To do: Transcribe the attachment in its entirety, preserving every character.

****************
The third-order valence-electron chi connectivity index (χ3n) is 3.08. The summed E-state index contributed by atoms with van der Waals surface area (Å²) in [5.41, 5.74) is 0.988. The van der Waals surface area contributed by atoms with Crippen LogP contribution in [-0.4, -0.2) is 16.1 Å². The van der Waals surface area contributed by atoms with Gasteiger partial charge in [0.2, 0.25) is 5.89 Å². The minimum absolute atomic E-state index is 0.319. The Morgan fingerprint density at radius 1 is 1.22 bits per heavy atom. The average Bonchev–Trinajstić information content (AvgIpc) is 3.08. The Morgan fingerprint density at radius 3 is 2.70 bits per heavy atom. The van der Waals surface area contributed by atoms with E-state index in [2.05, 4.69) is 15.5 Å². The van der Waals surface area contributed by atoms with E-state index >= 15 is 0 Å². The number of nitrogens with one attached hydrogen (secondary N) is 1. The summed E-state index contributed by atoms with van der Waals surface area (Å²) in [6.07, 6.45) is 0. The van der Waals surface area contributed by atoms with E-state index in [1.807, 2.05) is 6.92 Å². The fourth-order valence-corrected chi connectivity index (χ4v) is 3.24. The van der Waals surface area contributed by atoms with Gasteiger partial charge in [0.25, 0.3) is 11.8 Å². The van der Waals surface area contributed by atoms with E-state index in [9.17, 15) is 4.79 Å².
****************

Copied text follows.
The third-order valence-electron chi connectivity index (χ3n) is 3.08. The summed E-state index contributed by atoms with van der Waals surface area (Å²) in [5.41, 5.74) is 0.988. The van der Waals surface area contributed by atoms with Crippen LogP contribution in [-0.4, -0.2) is 16.1 Å². The van der Waals surface area contributed by atoms with Gasteiger partial charge in [0.2, 0.25) is 5.89 Å². The minimum absolute atomic E-state index is 0.319. The Morgan fingerprint density at radius 1 is 1.22 bits per heavy atom. The average Bonchev–Trinajstić information content (AvgIpc) is 3.08. The Morgan fingerprint density at radius 3 is 2.70 bits per heavy atom. The van der Waals surface area contributed by atoms with E-state index in [2.05, 4.69) is 15.5 Å². The van der Waals surface area contributed by atoms with E-state index >= 15 is 0 Å². The number of nitrogens with one attached hydrogen (secondary N) is 1. The summed E-state index contributed by atoms with van der Waals surface area (Å²) in [6.07, 6.45) is 0. The van der Waals surface area contributed by atoms with E-state index in [1.807, 2.05) is 6.92 Å². The fourth-order valence-corrected chi connectivity index (χ4v) is 3.24. The van der Waals surface area contributed by atoms with Gasteiger partial charge in [0.25, 0.3) is 11.8 Å². The van der Waals surface area contributed by atoms with E-state index in [9.17, 15) is 4.79 Å².